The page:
Gertie and Bridget take a wrong turn

Photo by Tim Collins on Unsplash

“Oh my goodness!” Vivien shouted, waking everyone in their motel room.
“Viv, what?” Gertie asked, groggy. She rubbed her eyes clear and saw Vivien staring wide-eyed at her phone.
“It’s the professor from the Intro to Necromancy class that I tried to get into!” Vivien said as she read. “She found out that I was a student at Flories and wants to meet me. She says if I impress her, she’ll make an exception and let me into the class.”
“Wow!” Gertie said, sitting up and taking Vivien’s phone to read the email.
“Does everyone know what time it is?” Faye groaned.
“Yes, it’s time to get moving,” Vivien said, starting to pack up all her belongings. “I have to be back in Wespire in two days. Let’s go!”
They devised a plan that would cut the four day trip in half.
The first part was to drive past every motel or bed and breakfast they could have stopped at and travel through the night.
The magical auto-driver made this much easier than it would have been in the days before it. The car drove itself, without the driver needing to do things like steer or brake. But for legal reasons, and in case of failure, a licensed driver needed to be awake and sitting in the driver’s seat.
Bridget and Faye, who weren’t licensed yet, and Charlie, who as a young man in ostrich form couldn’t steer, got to sleep soundly while Gertie, Peter, Vivien and Ernest traded off in two hour increments.
The road was devoid of almost all other cars as the minivan drove. Gertie actually found it somewhat relaxing as she listened to the quiet breaths and snores of her friends. She rolled down her window and held her arm out into the moonlight.
She could feel the power radiating down from the sky. Moons and stars and the sun were great places to get magical power when one wasn’t born with it in their veins. She would spend hours back at home meditating to soak up sunlight and the warmth of the earth and the breath of plants, turning it into magic power that she would store in her various keychain accessories. Some were better at storing certain sources of magic than others, and now the crystal stars and moon charms she carried sparkled with the essence of the power she filled them with.
The purple minivan pulled into the parking lot of the West Victor Bay docks at just after four o’clock.
“One day left,” Vivien said, pulling the keys from the ignition.
Everyone dozed until an alarm on Bridget’s phone rang at six.
The ferry had pulled up to the dock. It was a giant white ship with a large base for cars and cargo.
Vivien moved the van in line and waited to drive onboard. There weren’t many cars that chose to come this direction. Most tourists would take the mountain pass to the north and add a full day onto their journey, since on the other side of the bay was the dock and then the Old Woods. But despite the short line, it still took nearly an hour to drive up the flat bridge between the dock and the ferry that would take them across Victor Bay.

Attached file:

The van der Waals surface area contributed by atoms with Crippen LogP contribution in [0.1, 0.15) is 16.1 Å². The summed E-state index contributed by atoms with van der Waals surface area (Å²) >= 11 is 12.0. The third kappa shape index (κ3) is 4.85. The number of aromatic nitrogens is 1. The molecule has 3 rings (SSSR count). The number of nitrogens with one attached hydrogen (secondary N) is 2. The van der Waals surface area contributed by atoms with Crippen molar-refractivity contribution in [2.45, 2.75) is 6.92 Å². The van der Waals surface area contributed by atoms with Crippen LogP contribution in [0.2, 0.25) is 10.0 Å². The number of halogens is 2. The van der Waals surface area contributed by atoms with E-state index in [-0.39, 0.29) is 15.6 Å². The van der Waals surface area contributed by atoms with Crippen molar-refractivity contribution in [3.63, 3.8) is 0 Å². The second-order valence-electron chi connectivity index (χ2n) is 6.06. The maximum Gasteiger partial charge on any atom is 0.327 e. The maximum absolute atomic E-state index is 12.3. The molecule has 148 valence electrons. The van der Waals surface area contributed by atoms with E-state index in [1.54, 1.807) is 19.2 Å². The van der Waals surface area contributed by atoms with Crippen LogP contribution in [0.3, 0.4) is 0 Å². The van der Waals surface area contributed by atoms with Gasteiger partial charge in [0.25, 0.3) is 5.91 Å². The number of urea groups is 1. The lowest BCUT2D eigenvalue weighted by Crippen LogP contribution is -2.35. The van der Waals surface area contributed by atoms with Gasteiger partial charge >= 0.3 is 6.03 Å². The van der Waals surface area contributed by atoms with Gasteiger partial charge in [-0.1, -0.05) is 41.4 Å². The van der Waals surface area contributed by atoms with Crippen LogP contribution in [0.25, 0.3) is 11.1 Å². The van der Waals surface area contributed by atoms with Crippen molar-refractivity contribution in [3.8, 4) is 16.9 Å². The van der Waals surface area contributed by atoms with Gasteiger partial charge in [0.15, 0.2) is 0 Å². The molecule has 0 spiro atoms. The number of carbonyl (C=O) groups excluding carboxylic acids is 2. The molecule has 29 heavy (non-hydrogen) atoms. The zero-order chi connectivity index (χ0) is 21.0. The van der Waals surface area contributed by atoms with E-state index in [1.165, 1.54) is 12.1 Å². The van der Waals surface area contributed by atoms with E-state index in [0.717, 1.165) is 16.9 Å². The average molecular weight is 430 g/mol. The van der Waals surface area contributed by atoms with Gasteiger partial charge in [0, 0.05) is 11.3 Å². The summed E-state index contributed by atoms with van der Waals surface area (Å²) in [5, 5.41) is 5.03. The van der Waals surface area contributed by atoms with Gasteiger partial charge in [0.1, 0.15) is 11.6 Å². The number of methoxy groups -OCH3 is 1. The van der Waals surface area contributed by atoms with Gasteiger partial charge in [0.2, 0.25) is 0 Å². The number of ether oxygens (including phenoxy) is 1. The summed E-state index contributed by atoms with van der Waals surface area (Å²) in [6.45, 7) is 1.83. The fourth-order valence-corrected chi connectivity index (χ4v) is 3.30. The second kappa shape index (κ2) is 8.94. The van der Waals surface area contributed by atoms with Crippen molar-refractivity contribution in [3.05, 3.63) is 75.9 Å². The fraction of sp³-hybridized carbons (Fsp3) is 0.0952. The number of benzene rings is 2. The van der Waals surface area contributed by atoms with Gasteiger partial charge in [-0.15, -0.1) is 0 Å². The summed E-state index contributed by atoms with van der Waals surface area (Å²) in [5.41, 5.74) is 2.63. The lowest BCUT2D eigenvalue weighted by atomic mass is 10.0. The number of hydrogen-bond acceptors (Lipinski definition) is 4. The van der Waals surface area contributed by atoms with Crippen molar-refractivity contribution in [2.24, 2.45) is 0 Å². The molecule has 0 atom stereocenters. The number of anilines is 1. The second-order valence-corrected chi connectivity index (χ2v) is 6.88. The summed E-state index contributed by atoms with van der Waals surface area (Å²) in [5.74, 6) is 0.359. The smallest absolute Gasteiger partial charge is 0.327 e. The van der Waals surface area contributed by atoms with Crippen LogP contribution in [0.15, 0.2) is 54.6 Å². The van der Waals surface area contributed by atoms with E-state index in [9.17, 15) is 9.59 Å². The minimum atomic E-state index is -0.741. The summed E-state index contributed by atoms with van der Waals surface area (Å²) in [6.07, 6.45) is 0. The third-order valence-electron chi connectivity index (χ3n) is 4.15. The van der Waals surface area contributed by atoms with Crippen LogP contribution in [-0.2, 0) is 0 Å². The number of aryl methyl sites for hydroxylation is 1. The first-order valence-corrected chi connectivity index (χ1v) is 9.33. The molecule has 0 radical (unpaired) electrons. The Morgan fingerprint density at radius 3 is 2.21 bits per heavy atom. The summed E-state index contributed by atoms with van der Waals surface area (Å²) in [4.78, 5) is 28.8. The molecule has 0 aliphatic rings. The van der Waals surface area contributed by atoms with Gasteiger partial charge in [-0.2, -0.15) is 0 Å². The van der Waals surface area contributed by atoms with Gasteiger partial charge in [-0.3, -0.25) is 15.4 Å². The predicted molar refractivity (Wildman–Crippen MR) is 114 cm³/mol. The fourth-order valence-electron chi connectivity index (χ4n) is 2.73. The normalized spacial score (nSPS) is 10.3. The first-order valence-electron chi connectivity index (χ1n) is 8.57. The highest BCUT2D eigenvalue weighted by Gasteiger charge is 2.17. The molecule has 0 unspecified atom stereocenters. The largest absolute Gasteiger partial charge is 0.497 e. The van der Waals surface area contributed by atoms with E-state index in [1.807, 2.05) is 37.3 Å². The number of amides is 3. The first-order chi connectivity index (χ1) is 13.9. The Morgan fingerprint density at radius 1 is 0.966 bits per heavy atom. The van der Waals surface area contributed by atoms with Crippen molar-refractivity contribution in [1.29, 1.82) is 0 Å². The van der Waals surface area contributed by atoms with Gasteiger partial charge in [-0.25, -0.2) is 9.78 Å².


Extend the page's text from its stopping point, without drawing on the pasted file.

Vivien started to grouse as the wait dragged on, even once the car was deposited in the hold of the ship and the group had gone to the passenger waiting area.
“It’s faster than the alternative,” Gertie assured her.
The bridge that had folded over from the dock onto the boat started to lift. It was the slowest moving thing Vivien had ever seen, she was sure. A snail would have been able to pull it back faster than the ancient machinery.
The ferry waited until the bridge was clear and finally began to move.
Despite the incredibly lumbering speed that the ship moved at, the wind whistled around the group’s heads, knotting their hair and making them shiver in their summer attire.
Charlie, in his ostrich form, honked at the water and flapped his wings.
“What is it?” Bridget asked, as Faye was off dozing on a bench and couldn’t translate.
Charlie honked again and Bridget leaned over the railing. She could just make out a shape in the depths of the water, keeping up with the ferry.
A head popped out of the waves with large fish eyes staring at her. Its body seemed to be that of an eel, with large spiny fins attached all the way down, rolling back and forth as it swam to stay next to the ship.
It tilted its head to the side, seemingly just as astonished with Bridget as she was with it. She smiled.
The eel-like sea creature giggled and spurted blue fire from its mouth. Bridget jerked back behind the railing, despite how far down the ocean was.
The sea monster slid back into the bay, splattering some water up with its tail as it dove.
“It’s beautiful, isn’t it?” Gertie asked, staring at the Old Woods, dark and foreboding with just a glisten of wild magic.